1930-1940 Financial Problems
Boardroom Changes

After his dismissal in 1931, Brownlie was a hard act to follow. Ex-Rangers and Motherwell centre forward Willie Reid was given the managerial reigns just weeks after United had won promotion but was unable to keep them in Division One and the decline continued on their return to the lower division.

The 1932/33 season saw United finish 13th as Lothian clubs Armadale and Bo'ness were expelled from the League after failing to meet match guarantees, and the following season saw United finish 2nd bottom as the club faced bankruptcy. As all seemed lost, the directors submitted the club's resignation from the Scottish League.

Ironically, William McIntosh - the ex-Dundee FC director who had caused the club so much trouble ten years before - emerged as one of Dundee United's saviours. Along with local councillor and tobacconist George Greig, they put up the necessary finances to prevent Dundee United from going out of existence. The two reached agreement with the club's major creditors and re-scheduled the remaining debts. Fortunately the League agreed to tear up the resignation letter and McIntosh became chairman at Tannadice.

Brownlie Returns

The new board saw Jimmy Brownlie as the saviour and he returned to the manager's seat in 1934. Although lack of available finances prevented him achieving another promotion bid, he did give the club the on field stability it had been lacking since his departure.

Brownlie signed Arthur Milne from Brechin Victoria, but Brechin City protested claiming they had signed him first. The matter was referred to the S.F.A. who ruled in United's favour, fined Brechin City and suspended two of their officials.

The 19-year-old centre forward had a sensational start to his senior career, scoring four times on his debut in a 9-6 win over Edinburgh City - a match that still stands in the club record books as the highest scoring - and three weeks later he did it again, ironically in a 6-2 win over Brechin City. He quickly established a reputation as a natural goal scorer, and formed a partnership with Bobby Gardiner up front, earning the nickname "The Mighty Midgets" as both were under 5'6".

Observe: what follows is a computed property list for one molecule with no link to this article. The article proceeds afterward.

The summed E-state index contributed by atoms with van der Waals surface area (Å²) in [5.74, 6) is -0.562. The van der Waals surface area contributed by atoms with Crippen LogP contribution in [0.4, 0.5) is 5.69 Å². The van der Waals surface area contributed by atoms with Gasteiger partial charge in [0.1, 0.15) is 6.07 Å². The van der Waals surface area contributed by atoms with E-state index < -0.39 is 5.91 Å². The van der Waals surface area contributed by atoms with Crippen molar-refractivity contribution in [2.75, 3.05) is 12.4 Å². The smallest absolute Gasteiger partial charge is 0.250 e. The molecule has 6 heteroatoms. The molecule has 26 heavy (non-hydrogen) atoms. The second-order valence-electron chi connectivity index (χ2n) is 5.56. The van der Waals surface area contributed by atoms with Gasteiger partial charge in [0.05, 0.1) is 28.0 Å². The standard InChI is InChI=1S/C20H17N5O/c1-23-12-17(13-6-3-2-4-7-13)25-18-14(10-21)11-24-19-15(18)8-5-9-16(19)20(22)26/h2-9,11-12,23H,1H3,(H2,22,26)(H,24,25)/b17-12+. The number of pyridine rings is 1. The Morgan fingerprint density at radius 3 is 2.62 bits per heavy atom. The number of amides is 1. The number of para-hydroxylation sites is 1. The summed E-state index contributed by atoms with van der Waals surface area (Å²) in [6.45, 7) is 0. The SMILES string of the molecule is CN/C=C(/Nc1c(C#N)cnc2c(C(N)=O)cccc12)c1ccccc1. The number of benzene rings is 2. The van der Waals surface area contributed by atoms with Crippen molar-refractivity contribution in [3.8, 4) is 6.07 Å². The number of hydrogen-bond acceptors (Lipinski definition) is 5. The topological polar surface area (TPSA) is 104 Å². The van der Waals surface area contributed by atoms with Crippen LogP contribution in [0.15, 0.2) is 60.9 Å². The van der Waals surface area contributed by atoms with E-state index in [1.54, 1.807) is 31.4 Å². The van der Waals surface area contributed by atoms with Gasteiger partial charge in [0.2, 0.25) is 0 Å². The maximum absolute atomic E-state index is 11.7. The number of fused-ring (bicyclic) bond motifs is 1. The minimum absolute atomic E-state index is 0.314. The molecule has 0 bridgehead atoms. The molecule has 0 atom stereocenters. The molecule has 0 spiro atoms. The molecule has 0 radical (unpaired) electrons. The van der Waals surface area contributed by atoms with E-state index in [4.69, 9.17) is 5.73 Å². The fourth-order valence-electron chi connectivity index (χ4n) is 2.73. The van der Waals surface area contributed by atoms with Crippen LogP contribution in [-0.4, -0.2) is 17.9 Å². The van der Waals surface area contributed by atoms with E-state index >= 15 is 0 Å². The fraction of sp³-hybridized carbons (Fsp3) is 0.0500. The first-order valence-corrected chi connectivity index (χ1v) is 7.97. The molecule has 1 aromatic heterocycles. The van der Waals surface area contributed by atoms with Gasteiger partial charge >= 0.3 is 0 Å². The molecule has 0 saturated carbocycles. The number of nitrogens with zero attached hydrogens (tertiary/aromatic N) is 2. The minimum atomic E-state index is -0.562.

A consistent run saw the same team fielded in 17 consecutive matches and the team scored 138 goals in 44 games. Milne finished his first season with 23 from only 18 League matches, as United finished 4th in 1934/35, just 6 points away from a promotional place.
The manager pulled off another great signing when he shrewdly negotiated the return Duncan Hutchison to Tannadice in 1935 after spells with Newcastle, Derby County and Hull City, and he continued where he left off. Although United failed to reach a promotion place during the 1935/36 season, they were fantastic value for money - winning the last 6 league games back to back and produced an astonishing 42 goals for United with only 11 against.

United team in the late 30's - Duncan Hutchison front left

The club began a slow recovery both on and off the park, but by the autumn of 1936 debts again began to rise. Clearly a wealthy man, George Greig offered to underwrite these debts, but only in return for the other directors resigning, thereby allowing him to run the club as a one-man operation. Despite having had no experience of professional football either as a player or as an administrator, he astonished everyone at Tannadice by dismissing legendary manager Jimmy Brownlie in October 1936, taking over himself in a role he described as manager-director. He left all training and what tactics there were to trainer Johnny Hart, but Greig himself insisted on selecting the team each week.